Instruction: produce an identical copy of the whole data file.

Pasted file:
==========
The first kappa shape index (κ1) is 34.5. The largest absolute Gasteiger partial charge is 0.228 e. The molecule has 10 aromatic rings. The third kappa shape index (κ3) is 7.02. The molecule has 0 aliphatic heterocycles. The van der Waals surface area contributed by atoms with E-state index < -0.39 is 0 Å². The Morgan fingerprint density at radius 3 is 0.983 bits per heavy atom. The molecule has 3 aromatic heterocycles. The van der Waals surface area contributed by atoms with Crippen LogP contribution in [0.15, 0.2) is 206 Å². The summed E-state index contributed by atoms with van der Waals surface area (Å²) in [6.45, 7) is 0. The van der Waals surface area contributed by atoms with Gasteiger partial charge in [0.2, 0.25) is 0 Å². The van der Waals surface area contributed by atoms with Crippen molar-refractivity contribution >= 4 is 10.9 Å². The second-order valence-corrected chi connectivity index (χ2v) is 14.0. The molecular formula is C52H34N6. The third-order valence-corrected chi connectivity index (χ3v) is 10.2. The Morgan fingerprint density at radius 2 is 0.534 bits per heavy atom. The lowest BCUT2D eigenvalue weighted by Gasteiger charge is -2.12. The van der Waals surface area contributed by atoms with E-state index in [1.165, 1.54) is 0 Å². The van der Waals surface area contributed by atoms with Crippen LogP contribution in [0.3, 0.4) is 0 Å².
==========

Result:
The first kappa shape index (κ1) is 34.5. The largest absolute Gasteiger partial charge is 0.228 e. The molecule has 10 aromatic rings. The third kappa shape index (κ3) is 7.02. The molecule has 0 aliphatic heterocycles. The van der Waals surface area contributed by atoms with E-state index < -0.39 is 0 Å². The Morgan fingerprint density at radius 3 is 0.983 bits per heavy atom. The molecule has 3 aromatic heterocycles. The van der Waals surface area contributed by atoms with Crippen LogP contribution in [0.15, 0.2) is 206 Å². The summed E-state index contributed by atoms with van der Waals surface area (Å²) in [6.45, 7) is 0. The van der Waals surface area contributed by atoms with Gasteiger partial charge in [0.2, 0.25) is 0 Å². The van der Waals surface area contributed by atoms with Crippen molar-refractivity contribution >= 4 is 10.9 Å². The second-order valence-corrected chi connectivity index (χ2v) is 14.0. The molecular formula is C52H34N6. The third-order valence-corrected chi connectivity index (χ3v) is 10.2. The Morgan fingerprint density at radius 2 is 0.534 bits per heavy atom. The lowest BCUT2D eigenvalue weighted by Gasteiger charge is -2.12. The van der Waals surface area contributed by atoms with E-state index in [1.165, 1.54) is 0 Å². The van der Waals surface area contributed by atoms with Crippen LogP contribution in [0.3, 0.4) is 0 Å².